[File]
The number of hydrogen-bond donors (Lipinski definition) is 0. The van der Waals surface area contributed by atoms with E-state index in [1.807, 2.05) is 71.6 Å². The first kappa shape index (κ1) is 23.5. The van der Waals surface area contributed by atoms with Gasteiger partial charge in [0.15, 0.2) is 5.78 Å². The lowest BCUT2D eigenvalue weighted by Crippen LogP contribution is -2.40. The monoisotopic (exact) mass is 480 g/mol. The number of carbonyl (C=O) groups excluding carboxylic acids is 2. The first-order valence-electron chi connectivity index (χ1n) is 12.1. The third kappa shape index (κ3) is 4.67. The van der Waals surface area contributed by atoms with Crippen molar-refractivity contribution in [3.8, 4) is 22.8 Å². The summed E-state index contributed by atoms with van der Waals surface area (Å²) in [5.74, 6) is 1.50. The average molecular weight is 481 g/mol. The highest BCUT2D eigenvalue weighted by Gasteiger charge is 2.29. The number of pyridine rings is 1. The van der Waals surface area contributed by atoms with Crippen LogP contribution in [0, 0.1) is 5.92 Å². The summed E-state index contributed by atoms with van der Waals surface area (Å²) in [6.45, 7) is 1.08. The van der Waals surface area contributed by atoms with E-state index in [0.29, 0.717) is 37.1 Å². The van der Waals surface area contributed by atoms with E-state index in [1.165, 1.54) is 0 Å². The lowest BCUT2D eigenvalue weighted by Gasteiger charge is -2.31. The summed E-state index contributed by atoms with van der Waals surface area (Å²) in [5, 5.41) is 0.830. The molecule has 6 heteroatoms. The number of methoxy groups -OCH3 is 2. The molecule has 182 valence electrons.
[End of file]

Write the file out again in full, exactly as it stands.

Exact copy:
The number of hydrogen-bond donors (Lipinski definition) is 0. The van der Waals surface area contributed by atoms with E-state index in [1.807, 2.05) is 71.6 Å². The first kappa shape index (κ1) is 23.5. The van der Waals surface area contributed by atoms with Gasteiger partial charge in [0.15, 0.2) is 5.78 Å². The lowest BCUT2D eigenvalue weighted by Crippen LogP contribution is -2.40. The monoisotopic (exact) mass is 480 g/mol. The number of carbonyl (C=O) groups excluding carboxylic acids is 2. The first-order valence-electron chi connectivity index (χ1n) is 12.1. The third kappa shape index (κ3) is 4.67. The van der Waals surface area contributed by atoms with Crippen molar-refractivity contribution in [3.8, 4) is 22.8 Å². The summed E-state index contributed by atoms with van der Waals surface area (Å²) in [5.74, 6) is 1.50. The average molecular weight is 481 g/mol. The highest BCUT2D eigenvalue weighted by Gasteiger charge is 2.29. The number of pyridine rings is 1. The van der Waals surface area contributed by atoms with Crippen LogP contribution in [0, 0.1) is 5.92 Å². The summed E-state index contributed by atoms with van der Waals surface area (Å²) in [6.45, 7) is 1.08. The van der Waals surface area contributed by atoms with E-state index in [0.29, 0.717) is 37.1 Å². The van der Waals surface area contributed by atoms with E-state index in [1.165, 1.54) is 0 Å². The lowest BCUT2D eigenvalue weighted by Gasteiger charge is -2.31. The summed E-state index contributed by atoms with van der Waals surface area (Å²) in [5, 5.41) is 0.830. The molecule has 6 heteroatoms. The number of methoxy groups -OCH3 is 2. The molecule has 182 valence electrons.